Animal Life
  • Animal Life

    Birds

    The birdlife of Stage 33 is influenced by the high altitude of the major part of the stage and the type of plant formations it covers. These include pine woods and some holm oaks which are gaining more territory. As a result, there is a mix of mountain species, woodland birds, and birds characteristic to partially degraded areas (due to past forest fires).

     

    Highlighted Species

    This stage also shows effects of the fires which have devastated the Sierra de Mijas. First part of the walk leads through an area with dwarf palm and esparto grass where Crested Lark, Stonechat and Sardinian Warbler are the main feathered characters. However, the different pine formations you will come across during Stage 33 (maritime, stone and Aleppo pines) also hold such birds as Common Wood Pigeon, European Turtle Dove, Pallid and Common Swifts, Bee-eater, Hoopoe, Great Spotted Woodpecker, Green Woodpecker, Common Blackbird, Song Thrush, Mistle Thrush,  Spotted Flycatcher, Great Tit, Coal Tit, Crested Tit, Short-toed Treecreeper, Eurasian Jay, Common Chaffinch, Common Linnet, Goldfinch, Greenfinch, Serin, Crossbill, and Rock Bunting.

    Very soon you will be passing by one of the quarries and here it is relatively easy to see Booted and Short-toed Eagle and Common Kestrel. Other birds of prey present along the stage are Common Buzzard, Eurasian Sparrowhawk and Northern Goshawk, associated with the woodland. The first stone pine wood is becoming more and more valuable as other woods are being consumed by fires at quite a fast pace. In winter, the vegetation supports Meadow Pipit, White Wagtail, European Robin, Song Thrush, Redwing, Dunnock, Blackcap, Common Chiffchaff, and Eurasian Siskin, birds which come from Central and Northern Europe.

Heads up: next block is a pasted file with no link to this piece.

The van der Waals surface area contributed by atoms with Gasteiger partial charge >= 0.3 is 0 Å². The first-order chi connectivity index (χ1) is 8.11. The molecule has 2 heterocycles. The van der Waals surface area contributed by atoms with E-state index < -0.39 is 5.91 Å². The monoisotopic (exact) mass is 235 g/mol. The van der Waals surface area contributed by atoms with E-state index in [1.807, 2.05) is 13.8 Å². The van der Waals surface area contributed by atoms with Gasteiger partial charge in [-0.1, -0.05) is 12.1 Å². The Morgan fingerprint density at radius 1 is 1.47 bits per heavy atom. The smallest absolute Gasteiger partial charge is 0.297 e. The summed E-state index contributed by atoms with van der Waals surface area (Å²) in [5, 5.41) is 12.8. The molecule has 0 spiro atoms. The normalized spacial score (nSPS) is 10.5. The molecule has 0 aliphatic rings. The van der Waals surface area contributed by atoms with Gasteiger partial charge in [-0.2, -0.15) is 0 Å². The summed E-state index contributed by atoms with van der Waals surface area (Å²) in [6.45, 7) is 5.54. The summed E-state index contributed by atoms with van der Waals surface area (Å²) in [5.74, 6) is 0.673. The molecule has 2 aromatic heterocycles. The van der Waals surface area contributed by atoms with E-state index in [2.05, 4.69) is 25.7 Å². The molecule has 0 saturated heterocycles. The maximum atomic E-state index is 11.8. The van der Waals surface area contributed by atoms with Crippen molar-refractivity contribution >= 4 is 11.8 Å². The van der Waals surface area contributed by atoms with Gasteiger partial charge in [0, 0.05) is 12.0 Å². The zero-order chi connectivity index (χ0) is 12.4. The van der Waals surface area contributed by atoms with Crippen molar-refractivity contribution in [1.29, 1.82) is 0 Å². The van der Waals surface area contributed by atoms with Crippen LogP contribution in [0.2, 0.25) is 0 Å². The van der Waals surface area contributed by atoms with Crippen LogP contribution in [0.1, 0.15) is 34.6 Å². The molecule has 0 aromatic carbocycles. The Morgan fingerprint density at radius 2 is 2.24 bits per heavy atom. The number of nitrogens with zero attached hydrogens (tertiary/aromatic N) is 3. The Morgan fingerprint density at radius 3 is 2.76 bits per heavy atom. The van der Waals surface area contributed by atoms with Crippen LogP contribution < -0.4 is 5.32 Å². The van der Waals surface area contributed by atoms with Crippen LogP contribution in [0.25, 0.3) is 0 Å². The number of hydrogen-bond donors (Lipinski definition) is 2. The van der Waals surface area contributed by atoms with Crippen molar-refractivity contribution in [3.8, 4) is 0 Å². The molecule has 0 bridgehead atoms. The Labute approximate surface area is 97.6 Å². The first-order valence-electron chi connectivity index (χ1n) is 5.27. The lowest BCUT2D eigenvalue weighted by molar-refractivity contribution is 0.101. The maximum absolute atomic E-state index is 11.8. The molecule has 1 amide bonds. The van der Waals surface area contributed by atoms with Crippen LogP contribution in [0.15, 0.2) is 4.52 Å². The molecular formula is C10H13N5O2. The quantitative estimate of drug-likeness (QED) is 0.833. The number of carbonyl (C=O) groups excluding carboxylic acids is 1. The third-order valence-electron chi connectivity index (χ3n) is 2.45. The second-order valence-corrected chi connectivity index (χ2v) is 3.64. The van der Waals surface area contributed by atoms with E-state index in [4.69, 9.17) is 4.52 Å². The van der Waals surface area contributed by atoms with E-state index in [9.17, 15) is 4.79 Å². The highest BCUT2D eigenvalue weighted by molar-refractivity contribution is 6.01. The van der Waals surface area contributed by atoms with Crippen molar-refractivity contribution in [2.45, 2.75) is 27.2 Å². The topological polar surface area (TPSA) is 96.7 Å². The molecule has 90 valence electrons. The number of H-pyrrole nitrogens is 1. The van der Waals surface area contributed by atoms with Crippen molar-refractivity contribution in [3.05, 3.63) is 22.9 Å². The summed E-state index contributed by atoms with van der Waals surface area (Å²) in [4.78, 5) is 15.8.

Similarly to previous stages, the number of species to see at Stage 33 increases significantly during migration passages. Worthy of a mention here are the passerines which settle along the Sierra de Mijas and remain there for a few days at a time. These include Black-eared and Northern Wheatear, Common Blackstart, Subalpine, Melodious and Western Orphean Warbler and Pied Flycatcher. It is also possible to find the Common Rock Thrush. Moreover, when there is a prevailing westerly wind in August, September and October, you can see raptors on migration, mainly Booted Eagle and Black Kite, although the assortment of birds could include any of the migrants which use the Strait of Gibraltar to cross over to Africa. Nocturnal birds of prey present at Stage 33 are Barn Owl, Eagle Owl, Tawny Owl, Little Owl and Scops Owl, which, along with the Red-necked Nightjar, add ambient sounds to the walk as soon as the sun goes down. Once you reach the higher altitudes of this stage, Thekla Lark can be added to the previously named species. This is also an area where Blue Rock Thrush appears, around the most prominent rocks and it almost always perches on the small rocks on top of the steepest outcrops. Here you can also find Crag Martin, Black Wheatear, Raven and Rock Bunting. As soon as there are holm oaks around, You are likely to see Melodious Warbler, Nuthatch, Short-toed Treecreeper and Blue Tit, which are also present along Stage 33.

    The highlight of the stage is the last section, the area of Tajo del Quejigal where the high ground allows for generous views and where you can admire the gorge with well-preserved vegetation and the cliffs which hold an outstanding sample of rock-dwelling bird species. Around this area you can see, among other species, the Bonelli´s Eagle, Golden Eagle and Peregrine Falcon.

    Along the final section of Stage 33, similarly to the first section, there are species accustomed to living in human environment, mainly Swifts, Rock Dove, var. domestica, Collared Dove, Barn Swallow, Spotless and Common Starling, House Sparrow.